"According to preliminary investigations, Al Makki is a Yemeni national and has been working directly under Al-Qaeda leaders along Pak-Afghan borders," the military's media wing said.
"The arrest of Al Makki is a major development in unravelling the Al-Qaeda network operating in the region," it said.
The arrest follows a US covert operation in the garrison city of Abbottabad near Islamabad on May 2 that killed Al-Qaeda leader Osama bin Laden, and comes a day after US senator John Kerry visited Pakistan to smooth a damaging row caused by the raid.
Pakistan's civilian and military leaders were left angry and embarrassed after the unilateral US assault that killed the Al-Qaeda chief, who had been living, possibly for years, two hours drive from the capital.
The raid rocked the country's powerful security establishment, with its intelligence services and military widely accused of incompetence or complicity over the presence of bin Laden in a suburban house in Abbottabad.
Al Makki is apparently not on the list of internationally most wanted Al-Qaeda operatives but the military's statement mentioned his network was operating in the region.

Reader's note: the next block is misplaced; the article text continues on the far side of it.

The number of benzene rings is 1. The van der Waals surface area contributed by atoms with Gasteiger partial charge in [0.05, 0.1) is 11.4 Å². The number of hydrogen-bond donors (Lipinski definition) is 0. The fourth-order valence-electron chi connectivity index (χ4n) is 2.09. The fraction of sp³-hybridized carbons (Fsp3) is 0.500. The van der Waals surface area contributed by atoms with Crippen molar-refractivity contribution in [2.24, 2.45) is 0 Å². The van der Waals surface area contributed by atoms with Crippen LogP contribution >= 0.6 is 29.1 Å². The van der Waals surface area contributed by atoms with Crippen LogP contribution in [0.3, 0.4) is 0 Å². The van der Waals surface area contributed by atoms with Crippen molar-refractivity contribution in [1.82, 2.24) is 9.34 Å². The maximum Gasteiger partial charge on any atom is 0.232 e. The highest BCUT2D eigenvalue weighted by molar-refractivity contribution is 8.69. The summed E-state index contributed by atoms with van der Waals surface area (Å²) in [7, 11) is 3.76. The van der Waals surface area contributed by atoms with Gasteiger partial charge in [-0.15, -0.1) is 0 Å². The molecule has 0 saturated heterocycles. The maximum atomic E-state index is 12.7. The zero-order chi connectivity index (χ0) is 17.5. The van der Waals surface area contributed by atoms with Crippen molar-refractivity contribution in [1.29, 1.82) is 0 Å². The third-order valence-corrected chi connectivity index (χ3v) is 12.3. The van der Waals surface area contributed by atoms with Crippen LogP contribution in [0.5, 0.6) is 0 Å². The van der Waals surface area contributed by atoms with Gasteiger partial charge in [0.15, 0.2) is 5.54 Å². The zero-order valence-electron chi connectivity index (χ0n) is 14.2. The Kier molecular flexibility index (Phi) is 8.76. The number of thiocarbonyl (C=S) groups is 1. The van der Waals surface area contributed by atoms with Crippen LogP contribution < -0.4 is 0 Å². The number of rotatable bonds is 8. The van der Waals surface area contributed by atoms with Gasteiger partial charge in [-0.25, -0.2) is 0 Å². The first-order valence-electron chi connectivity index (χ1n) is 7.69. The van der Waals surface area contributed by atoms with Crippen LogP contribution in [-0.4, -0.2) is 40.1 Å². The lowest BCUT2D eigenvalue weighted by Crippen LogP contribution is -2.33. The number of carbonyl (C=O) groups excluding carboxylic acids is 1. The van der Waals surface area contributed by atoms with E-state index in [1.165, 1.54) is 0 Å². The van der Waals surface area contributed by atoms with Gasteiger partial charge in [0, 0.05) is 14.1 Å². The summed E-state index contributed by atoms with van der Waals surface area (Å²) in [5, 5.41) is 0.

His arrest came a day after a Saudi Arabian diplomat was killed in a hail of bullets on his way to the Saudi consulate in Karachi.
Interior Minister Rehman Malik blamed Al-Qaeda for the attack which was the second on Saudi interests in Pakistan's biggest city in less than a week, media reports said.
The Pakistani Taliban denied carrying out the assassination and authorities said they were investigating possible links to sectarian groups or the death of Saudi-born Osama bin Laden by US Navy SEALs.
The killing in an upmarket area of Karachi followed a grenade attack on the mission's building last week.
Saudi Arabia expelled bin Laden in 1991 and later revoked his nationality.
The government in Riyadh, which is allied to the authorities in Islamabad, last week welcomed his killing as a boost to international anti-terror efforts.
Pakistan is holding in protective custody three of bin Laden's widows, who come from Saudi Arabia and Yemen, and 13 of their children.